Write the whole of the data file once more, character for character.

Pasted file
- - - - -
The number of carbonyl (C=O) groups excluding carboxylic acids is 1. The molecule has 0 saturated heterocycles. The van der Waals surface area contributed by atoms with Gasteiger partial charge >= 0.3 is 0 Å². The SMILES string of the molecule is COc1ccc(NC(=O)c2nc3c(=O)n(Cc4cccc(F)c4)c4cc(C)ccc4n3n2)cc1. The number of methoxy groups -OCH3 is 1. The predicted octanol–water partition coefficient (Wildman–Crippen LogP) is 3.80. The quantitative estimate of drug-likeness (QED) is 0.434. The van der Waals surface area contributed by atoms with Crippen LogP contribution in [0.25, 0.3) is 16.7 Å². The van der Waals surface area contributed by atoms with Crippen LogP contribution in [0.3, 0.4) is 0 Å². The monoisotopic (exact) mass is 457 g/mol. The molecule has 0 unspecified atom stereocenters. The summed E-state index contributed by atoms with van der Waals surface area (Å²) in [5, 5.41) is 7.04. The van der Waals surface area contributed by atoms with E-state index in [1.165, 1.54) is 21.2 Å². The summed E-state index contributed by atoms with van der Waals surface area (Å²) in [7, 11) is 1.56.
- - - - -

The number of carbonyl (C=O) groups excluding carboxylic acids is 1. The molecule has 0 saturated heterocycles. The van der Waals surface area contributed by atoms with Gasteiger partial charge >= 0.3 is 0 Å². The SMILES string of the molecule is COc1ccc(NC(=O)c2nc3c(=O)n(Cc4cccc(F)c4)c4cc(C)ccc4n3n2)cc1. The number of methoxy groups -OCH3 is 1. The predicted octanol–water partition coefficient (Wildman–Crippen LogP) is 3.80. The quantitative estimate of drug-likeness (QED) is 0.434. The van der Waals surface area contributed by atoms with Crippen LogP contribution in [0.25, 0.3) is 16.7 Å². The van der Waals surface area contributed by atoms with Crippen LogP contribution in [0.3, 0.4) is 0 Å². The monoisotopic (exact) mass is 457 g/mol. The molecule has 0 unspecified atom stereocenters. The summed E-state index contributed by atoms with van der Waals surface area (Å²) in [5, 5.41) is 7.04. The van der Waals surface area contributed by atoms with E-state index in [1.165, 1.54) is 21.2 Å². The summed E-state index contributed by atoms with van der Waals surface area (Å²) in [7, 11) is 1.56.